In March I had the privilege of standing next to the statue of Captain James Cook that faces the inlet named in his honour in the Alaskan city of Anchorage.
Two hundred years before Alaska became the USA’s biggest oil producer, Captain Cook charted much of the state’s southern coast. There are places named after him all over what is comfortably the largest (and emptiest) state in the US. The plaque on the statue in Anchorage says that Cook was a Yorkshireman.
Of course if they’d been strictly accurate the Americans who made the plaque would have replaced it with one in 1972 that said Cook was born in Teesside.
Then another in 1974 that said he was from Cleveland and, perhaps, more recently a fourth that said he hailed from the Tees Valley. Life, you may conclude, was simpler in the 18th Century.
To my mind, the confusion over the name of the region doesn’t benefit the area and the constant chopping and changing seems to leave people from other parts of the country vaguely baffled as to where we are in the world. (The map on display in Anchorage’s swanky Captain Cook Hotel actually has Whitby located in East Anglia, but that’s another story).
Recently the kerfuffle over what most of us still think of as Teesside Airport, but which we should really be calling Durham Tees Valley Airport, and the apparent determination of some people in Yarm to break away and join North Yorkshire has brought the whole thing into focus again.
A distinctly snooty Geordie I met recently said he understood Yarm’s point of view because “It’s a rather lovely place, after all”. Well, so is the city of Durham, but it doesn’t announce its intention to slink away from Easington and Ferryhill and cosy up to bonny Cumbria instead, does it?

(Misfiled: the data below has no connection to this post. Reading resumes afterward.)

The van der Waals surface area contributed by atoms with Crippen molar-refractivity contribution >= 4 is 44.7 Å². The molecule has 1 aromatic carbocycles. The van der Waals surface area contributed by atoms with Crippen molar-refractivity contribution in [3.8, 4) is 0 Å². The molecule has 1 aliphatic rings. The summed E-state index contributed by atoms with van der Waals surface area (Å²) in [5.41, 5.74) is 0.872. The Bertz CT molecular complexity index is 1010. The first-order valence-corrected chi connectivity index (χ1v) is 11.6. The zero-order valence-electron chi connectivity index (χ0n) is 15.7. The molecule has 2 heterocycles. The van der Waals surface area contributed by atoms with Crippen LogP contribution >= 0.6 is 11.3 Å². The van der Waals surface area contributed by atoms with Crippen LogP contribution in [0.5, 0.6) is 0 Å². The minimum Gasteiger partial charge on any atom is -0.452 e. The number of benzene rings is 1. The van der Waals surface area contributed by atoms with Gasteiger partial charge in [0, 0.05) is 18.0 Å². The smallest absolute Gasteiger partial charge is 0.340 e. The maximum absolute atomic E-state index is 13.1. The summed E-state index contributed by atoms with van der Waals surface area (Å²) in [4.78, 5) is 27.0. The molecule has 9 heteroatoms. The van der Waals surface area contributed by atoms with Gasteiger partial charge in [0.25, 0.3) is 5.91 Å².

Fans of Middlesbrough are often taunted by those from Sheffield, Leeds, Barnsley and the like with chants of “Yorkshire rejects! Yorkshire rejects!”. This is probably the only time the Local Government Act of 1972 has given birth to an insult. Some people from Teesside – the late, great Brian Clough, for example – feel passionate about being part of Yorkshire, while others reject the idea of being lumped in with “that Geoffrey Boycott lot”.
When it comes to Yarm, there is a precedent for secession. I was born and brought up in Great Ayton, which was originally in the new county of Cleveland. However, the villagers rose up in protest. We all signed a petition and one Sunday afternoon drove down the A19 in a long convoy of cars to post it through the letterbox at County Hall in Northallerton. The decision was reversed and the boundary moved a mile or so north. Great Ayton remained in North Yorkshire, though Newton-under-Roseberry, where many of my schoolmates lived, didn’t.
Rebranding a product – whether it’s a sandwich or a region – is a tricky business, as likely to end up alienating the loyal core as it is to attract new interest. If it’s handled badly you end up with something muddled that means nothing to anyone.
Renaming can work, of course. It’s hard to imagine Brad’s Drink would have become a global brand, or Backrub, Pete’s Super Submarines or Research in Motion either, but as Pepsi Cola, Google, Subway and Blackberry they have conquered to world.
Teesside has had enough name changes and rebrands over the past 40 years, but if anyone ever thinks it’s time for another one, then I have a suggestion.
We should build on our association with a massively respected figure with global reach and a positive image everywhere from the UK to Tonga via the Falkland Islands and the USA.
There’s no doubt we could do a lot worse than becoming Cook County.